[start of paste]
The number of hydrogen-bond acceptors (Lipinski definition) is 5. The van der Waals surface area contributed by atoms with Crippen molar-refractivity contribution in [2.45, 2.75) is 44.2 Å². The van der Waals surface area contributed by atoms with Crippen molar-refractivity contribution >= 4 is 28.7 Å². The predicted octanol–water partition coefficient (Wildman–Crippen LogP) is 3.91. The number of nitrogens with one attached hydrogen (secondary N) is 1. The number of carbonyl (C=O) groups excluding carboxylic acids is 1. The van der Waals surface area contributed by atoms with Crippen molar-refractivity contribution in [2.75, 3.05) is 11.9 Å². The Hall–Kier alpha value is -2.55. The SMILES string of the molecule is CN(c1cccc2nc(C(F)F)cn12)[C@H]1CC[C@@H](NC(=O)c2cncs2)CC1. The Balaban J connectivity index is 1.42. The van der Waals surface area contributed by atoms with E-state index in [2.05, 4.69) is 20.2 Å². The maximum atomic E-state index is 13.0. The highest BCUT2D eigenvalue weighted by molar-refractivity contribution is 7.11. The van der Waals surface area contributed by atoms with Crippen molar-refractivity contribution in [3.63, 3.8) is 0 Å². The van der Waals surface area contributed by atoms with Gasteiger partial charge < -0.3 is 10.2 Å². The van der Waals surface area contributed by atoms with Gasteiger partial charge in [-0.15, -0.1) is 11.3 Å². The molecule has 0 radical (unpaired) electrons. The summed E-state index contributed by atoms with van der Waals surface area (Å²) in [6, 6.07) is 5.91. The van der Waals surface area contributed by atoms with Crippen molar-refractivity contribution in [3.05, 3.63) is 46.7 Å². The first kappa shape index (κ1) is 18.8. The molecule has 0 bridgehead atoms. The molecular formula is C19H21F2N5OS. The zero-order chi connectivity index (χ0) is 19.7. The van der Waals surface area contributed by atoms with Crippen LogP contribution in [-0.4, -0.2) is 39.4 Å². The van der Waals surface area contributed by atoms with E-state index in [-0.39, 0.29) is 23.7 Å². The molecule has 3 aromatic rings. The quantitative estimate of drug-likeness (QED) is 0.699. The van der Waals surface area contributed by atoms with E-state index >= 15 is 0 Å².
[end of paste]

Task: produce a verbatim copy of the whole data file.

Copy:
The number of hydrogen-bond acceptors (Lipinski definition) is 5. The van der Waals surface area contributed by atoms with Crippen molar-refractivity contribution in [2.45, 2.75) is 44.2 Å². The van der Waals surface area contributed by atoms with Crippen molar-refractivity contribution >= 4 is 28.7 Å². The predicted octanol–water partition coefficient (Wildman–Crippen LogP) is 3.91. The number of nitrogens with one attached hydrogen (secondary N) is 1. The number of carbonyl (C=O) groups excluding carboxylic acids is 1. The van der Waals surface area contributed by atoms with Crippen molar-refractivity contribution in [2.75, 3.05) is 11.9 Å². The Hall–Kier alpha value is -2.55. The SMILES string of the molecule is CN(c1cccc2nc(C(F)F)cn12)[C@H]1CC[C@@H](NC(=O)c2cncs2)CC1. The Balaban J connectivity index is 1.42. The van der Waals surface area contributed by atoms with E-state index in [2.05, 4.69) is 20.2 Å². The maximum atomic E-state index is 13.0. The highest BCUT2D eigenvalue weighted by molar-refractivity contribution is 7.11. The van der Waals surface area contributed by atoms with Crippen molar-refractivity contribution in [3.63, 3.8) is 0 Å². The van der Waals surface area contributed by atoms with Gasteiger partial charge < -0.3 is 10.2 Å². The van der Waals surface area contributed by atoms with Gasteiger partial charge in [-0.15, -0.1) is 11.3 Å². The molecule has 0 radical (unpaired) electrons. The summed E-state index contributed by atoms with van der Waals surface area (Å²) in [6, 6.07) is 5.91. The van der Waals surface area contributed by atoms with Crippen molar-refractivity contribution in [3.05, 3.63) is 46.7 Å². The first kappa shape index (κ1) is 18.8. The molecule has 0 bridgehead atoms. The molecular formula is C19H21F2N5OS. The zero-order chi connectivity index (χ0) is 19.7. The van der Waals surface area contributed by atoms with Crippen LogP contribution in [-0.4, -0.2) is 39.4 Å². The van der Waals surface area contributed by atoms with E-state index in [-0.39, 0.29) is 23.7 Å². The molecule has 3 aromatic rings. The quantitative estimate of drug-likeness (QED) is 0.699. The van der Waals surface area contributed by atoms with E-state index >= 15 is 0 Å².